The coin danced slowly through the cosmos, a silver sliver reminder that the weekend was finally here.
"I'm growing claustrophobic, again," I told my wife, to which she responded with three of my favorite words.
"Let's go somewhere."
We're on a strict budget which makes things a little trickier but I do kind of like it. The way I see it, I'm already a rich man with a girl by my side and a roof over my head--the rest is just logistics.
So we had money for a tank of gas. More than enough for an adventure.
I'd scoured the house for the better part of 15 minutes to find a quarter but as it bounced in the meat of my hand--the pungent fragrance of the Sharpie lingering in the air--the plan for the day unmasked itself in my palm and pulled at my heart.
F... for Fossil Creek.
We packed the essentials:
- Peanut Butter & Honey Sandwiches
The where hadn't mattered so much as the why. Hence, the decision to flip a coin and the conclusion to F-It...to Fossil Creek instead of Water Wheel Falls.
Long, predictable hours at the desk, poor excuses for sleep, so many responsibilities and so little time. [insert your challenge here]
We go to reset. Because a day in the sun beats reruns on Netflix and open roads lead to open dialogue. We're not scaling Everest, but we go to test ourselves. To remind our spirits that we're capable of more. And to be honest, I had an unshakable desire to jump off something high.
It's good to scare yourself once in a while--it's a reminder you'll survive discomfort.
"4 miles in, same 4 back out," the Ranger told us, "You'll drop about 1,700 feet, and have to make that up on the way back, so be sure you've got water."
"Wine is mostly water," I thought, eyeing my Nalgene and hers.
And we dropped into the ridge. Strawberry was already a good 20 degrees cooler than the valley, but it's still Arizona and it's May. So in case you don't speak Desert, it's hot here.
I'd seen pictures of the falls at the bottom and was pretty sure we were on the right path but I wasn't in any hurry to clarify. I figured we'd just ride the trail out and let it show us whatever it had in store.
Surely, we'd end up somewhere, which is precisely what we'd set out to accomplish.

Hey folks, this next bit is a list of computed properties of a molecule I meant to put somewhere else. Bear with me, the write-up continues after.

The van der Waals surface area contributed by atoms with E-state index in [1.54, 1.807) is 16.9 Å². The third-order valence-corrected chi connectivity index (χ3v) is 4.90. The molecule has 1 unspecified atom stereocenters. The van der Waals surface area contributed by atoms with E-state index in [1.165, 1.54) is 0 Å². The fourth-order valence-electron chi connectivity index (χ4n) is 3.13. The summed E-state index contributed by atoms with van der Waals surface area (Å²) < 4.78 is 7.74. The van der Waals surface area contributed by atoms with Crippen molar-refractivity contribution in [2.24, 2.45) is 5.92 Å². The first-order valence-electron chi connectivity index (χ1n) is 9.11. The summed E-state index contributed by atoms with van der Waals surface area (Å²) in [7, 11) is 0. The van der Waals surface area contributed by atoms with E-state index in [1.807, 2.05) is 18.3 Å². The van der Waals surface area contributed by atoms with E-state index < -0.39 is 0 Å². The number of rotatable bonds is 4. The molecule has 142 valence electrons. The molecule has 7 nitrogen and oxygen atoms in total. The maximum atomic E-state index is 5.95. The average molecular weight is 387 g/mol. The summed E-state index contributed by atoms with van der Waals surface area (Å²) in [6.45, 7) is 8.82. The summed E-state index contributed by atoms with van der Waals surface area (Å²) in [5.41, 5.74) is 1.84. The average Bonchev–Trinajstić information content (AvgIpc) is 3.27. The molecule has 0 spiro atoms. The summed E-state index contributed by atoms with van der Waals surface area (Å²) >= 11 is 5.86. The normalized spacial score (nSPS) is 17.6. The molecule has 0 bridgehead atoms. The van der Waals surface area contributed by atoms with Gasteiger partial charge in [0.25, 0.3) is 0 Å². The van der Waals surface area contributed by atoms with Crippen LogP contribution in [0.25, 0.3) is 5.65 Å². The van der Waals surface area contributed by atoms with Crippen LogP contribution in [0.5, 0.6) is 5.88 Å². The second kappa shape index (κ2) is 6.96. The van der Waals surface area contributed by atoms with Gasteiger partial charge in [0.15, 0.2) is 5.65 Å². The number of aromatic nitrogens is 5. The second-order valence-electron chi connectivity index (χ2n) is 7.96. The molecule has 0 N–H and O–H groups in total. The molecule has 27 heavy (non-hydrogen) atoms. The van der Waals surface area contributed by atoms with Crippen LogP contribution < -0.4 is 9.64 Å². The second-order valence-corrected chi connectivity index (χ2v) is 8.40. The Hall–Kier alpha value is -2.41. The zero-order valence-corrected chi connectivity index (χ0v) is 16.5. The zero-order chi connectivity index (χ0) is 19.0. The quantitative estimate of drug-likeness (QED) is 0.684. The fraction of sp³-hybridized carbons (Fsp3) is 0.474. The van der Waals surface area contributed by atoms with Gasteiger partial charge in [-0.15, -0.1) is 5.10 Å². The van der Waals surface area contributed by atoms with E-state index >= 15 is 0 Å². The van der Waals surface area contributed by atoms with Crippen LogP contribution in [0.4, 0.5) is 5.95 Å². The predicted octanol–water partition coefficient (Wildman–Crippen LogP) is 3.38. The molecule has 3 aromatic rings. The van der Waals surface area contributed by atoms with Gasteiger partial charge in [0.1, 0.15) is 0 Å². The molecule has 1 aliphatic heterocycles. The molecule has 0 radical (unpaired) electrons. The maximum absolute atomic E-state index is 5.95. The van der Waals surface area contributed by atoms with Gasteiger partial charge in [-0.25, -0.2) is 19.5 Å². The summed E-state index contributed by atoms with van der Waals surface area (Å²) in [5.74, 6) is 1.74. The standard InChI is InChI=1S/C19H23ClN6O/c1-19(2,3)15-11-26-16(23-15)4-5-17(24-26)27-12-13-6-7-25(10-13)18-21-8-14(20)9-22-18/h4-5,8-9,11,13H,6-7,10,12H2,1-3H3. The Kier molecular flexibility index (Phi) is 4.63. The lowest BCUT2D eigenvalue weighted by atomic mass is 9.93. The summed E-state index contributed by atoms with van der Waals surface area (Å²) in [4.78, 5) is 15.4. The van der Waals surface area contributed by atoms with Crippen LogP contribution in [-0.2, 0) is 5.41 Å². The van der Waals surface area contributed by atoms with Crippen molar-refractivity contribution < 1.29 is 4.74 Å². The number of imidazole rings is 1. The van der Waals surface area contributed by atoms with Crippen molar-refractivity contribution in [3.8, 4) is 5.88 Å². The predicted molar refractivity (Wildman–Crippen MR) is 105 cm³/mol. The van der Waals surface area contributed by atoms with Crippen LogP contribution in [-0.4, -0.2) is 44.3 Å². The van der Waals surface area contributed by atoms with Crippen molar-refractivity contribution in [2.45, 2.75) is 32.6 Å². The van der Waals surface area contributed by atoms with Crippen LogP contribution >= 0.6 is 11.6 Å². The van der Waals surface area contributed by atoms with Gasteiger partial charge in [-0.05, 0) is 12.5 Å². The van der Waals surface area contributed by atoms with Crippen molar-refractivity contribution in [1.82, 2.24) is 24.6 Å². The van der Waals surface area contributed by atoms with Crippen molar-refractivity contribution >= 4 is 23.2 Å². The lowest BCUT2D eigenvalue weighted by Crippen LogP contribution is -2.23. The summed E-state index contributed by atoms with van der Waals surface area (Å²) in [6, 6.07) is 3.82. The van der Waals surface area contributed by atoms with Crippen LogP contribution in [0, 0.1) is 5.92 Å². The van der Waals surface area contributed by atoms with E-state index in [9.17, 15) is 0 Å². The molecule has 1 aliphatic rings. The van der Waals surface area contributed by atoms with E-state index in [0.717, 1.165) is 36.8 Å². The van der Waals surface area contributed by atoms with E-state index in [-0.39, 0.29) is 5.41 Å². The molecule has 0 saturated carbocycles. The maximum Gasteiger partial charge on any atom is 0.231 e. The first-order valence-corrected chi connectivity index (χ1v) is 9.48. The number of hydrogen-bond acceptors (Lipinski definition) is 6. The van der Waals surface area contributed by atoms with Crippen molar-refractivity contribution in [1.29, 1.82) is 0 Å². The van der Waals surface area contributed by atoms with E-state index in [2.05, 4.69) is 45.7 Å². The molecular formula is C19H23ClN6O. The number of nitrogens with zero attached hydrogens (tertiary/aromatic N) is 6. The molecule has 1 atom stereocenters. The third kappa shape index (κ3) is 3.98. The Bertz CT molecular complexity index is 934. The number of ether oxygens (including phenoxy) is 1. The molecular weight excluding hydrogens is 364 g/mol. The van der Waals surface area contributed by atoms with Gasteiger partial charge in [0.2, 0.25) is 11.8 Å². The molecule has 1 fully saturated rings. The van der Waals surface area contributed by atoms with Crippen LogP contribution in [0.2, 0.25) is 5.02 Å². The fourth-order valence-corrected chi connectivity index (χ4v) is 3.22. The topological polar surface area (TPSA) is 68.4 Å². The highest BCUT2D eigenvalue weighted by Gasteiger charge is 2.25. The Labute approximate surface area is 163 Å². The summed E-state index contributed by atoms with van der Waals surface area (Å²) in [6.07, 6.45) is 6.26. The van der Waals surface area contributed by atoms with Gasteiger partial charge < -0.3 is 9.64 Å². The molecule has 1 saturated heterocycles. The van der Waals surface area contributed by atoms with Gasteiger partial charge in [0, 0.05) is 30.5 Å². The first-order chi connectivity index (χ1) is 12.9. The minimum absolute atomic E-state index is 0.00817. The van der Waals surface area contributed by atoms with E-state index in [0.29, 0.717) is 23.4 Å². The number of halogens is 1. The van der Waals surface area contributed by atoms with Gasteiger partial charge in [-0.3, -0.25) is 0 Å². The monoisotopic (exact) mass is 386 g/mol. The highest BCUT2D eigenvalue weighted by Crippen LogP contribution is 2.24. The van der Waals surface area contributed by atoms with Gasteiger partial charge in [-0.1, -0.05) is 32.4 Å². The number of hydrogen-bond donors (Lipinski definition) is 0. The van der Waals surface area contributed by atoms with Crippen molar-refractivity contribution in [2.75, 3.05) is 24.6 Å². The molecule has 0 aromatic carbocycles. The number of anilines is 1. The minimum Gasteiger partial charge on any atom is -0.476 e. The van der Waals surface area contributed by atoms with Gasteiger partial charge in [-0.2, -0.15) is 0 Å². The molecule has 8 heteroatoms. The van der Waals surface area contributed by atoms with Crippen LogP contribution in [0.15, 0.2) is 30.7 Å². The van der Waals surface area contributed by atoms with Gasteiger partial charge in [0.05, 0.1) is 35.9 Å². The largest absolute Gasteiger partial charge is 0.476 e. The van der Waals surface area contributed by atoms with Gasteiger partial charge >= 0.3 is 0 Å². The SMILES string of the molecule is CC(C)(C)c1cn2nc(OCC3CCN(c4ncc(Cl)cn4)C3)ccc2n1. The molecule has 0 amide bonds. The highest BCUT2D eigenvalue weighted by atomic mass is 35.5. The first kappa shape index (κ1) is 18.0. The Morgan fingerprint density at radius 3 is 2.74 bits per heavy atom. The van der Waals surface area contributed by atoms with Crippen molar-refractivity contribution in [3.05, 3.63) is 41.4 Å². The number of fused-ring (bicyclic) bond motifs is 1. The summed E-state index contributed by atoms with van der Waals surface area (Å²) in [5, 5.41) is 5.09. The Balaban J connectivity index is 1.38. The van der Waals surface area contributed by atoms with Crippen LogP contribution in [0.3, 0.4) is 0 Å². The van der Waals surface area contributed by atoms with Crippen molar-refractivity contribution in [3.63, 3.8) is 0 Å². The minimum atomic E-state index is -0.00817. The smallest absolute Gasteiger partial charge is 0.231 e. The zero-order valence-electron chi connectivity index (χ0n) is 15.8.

The great thing about hiking with a partner is the perspective. All the while down, Dani had been quietly picking flowers that I hadn't even noticed. I saw Pines and she saw petals. Together, we stockpiled memories of a beautiful trip.
Two hours in, the creek began to slither into our ears. The sandstone and shrubs hid her face but we could hear her and knew we drawing close. Three, four more unassuming bends and the desert made way for a brilliant oasis of lush, green trees and grass that nearly ate the trail whole.
We'd made it.
The canyon narrowed to a mouth and fanned into the valley beyond. Pools, tides, veins and the falls. Worth every step to get there.
We bounced down the boulders, popped the cork and plopped our feet in the creek. Dani went silent, gently closing her eyes.
I knew she was listening to the wind. And I was listening to her heart, thankful I'd found someone as drawn to this as I was. I'm not even sure we spoke much while we were there, but the smiles said it all.
It's amazing how comfortable a rock can be when ergonomic chairs become silent battlefields of office bureaucracy and shrinking purpose.
I left Dani in her moment and climbed back up the falls. Heights never used to faze me until a recent climbing scare. Now, the elevation makes my eyes slip in and out of focus and adrenaline has met its match with rationale.
So I'll admit it, I got scared. There was a lot of water rushing behind and below me and I don't want to be the idiot who gets hurt and can't support his wife. But somewhere in the middle of my internal dialogue, I thought back to the office and knew it'd haunt me Monday morning if I was sitting at the same old desk without the joy of a new experience.
The water was cold and the the tips of my toes grazed the bottom as I plunged into the depths but my soul flew.
We hiked back out in the mid of day.
Our necks burned crimson, but our hearts were gold.
Green trees, blue skies and the calm glow of evening took us home.
But not without a celebratory cone.
So I have a challenge for you.
I'm not advocating extreme negligence or irrational unpreparedness, but find your "somewhere". Don't peg it down to a perfect science and for God's sake, try to find a place where your iPhone can't designate every step of the way. It's still okay to figure things out on the fly.
Got your somewhere? Good.
Now find a someone. This person can be a friend, family, acquaintance or maybe that girl you've had your eye on.
Ask them to go somewhere with you this weekend.
And see what lies at the end of the trail. You might find courage. You might find beauty. Maybe a friend and maybe peace.
But I hope you realize, the beauty of this world is that you can always go somewhere with anyone.
Clock's tickin'. Get out there.